Human and animal bites that break the skin can become infected or transmit illnesses such as rabies.
The American College of Emergency Physicians offers the following advice for dealing with bites:
- If a bite breaks the skin, wash the area thoroughly with soap and water, put on an antibiotic cream, and cover the wound with a bandage.
- If you haven't had a tetanus shot in the past 10 years, you should get one within 72 hours of being bitten.
- For deep puncture wounds, or skin that is badly torn and bleeding, apply pressure to stop the bleeding and seek medical attention right away.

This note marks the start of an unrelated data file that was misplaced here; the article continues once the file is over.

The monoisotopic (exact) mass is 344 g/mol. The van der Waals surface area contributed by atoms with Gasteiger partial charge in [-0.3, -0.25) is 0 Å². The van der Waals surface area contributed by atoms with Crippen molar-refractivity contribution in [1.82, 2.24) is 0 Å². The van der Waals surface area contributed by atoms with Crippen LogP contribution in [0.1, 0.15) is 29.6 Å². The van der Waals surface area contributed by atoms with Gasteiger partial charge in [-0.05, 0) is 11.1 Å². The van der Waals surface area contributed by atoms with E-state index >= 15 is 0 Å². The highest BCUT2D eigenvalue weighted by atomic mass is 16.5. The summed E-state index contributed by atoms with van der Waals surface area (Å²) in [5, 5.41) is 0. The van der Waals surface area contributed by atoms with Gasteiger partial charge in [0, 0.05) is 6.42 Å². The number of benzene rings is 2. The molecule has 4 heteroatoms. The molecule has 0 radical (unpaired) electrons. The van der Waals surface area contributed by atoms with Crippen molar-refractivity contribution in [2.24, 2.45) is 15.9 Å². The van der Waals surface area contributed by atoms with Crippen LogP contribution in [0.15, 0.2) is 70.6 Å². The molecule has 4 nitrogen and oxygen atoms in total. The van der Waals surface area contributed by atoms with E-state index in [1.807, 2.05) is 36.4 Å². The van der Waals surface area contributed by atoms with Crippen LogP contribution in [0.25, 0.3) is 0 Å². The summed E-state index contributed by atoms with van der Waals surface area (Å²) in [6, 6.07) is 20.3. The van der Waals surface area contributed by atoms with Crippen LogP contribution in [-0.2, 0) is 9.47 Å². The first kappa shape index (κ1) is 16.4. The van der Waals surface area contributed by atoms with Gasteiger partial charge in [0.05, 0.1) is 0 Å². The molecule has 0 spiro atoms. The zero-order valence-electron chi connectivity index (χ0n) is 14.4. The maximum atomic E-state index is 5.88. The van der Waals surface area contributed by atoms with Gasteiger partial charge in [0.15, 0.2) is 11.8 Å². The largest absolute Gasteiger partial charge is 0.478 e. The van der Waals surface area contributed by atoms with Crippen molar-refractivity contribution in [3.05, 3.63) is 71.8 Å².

- See a doctor right away if you have been bitten and develop a fever or notice signs of infection, such as swelling, redness, pain, a bad smell or fluid draining from the wound.
- If you are bitten by an animal that is acting strangely or attacks unprovoked, seek medical attention right away—especially if the animal is a bat, skunk, raccoon or fox. Strange behavior and unprovoked attacks could be signs of rabies. Rabies is rare in dogs, cats, rodents and animals that eat only plants.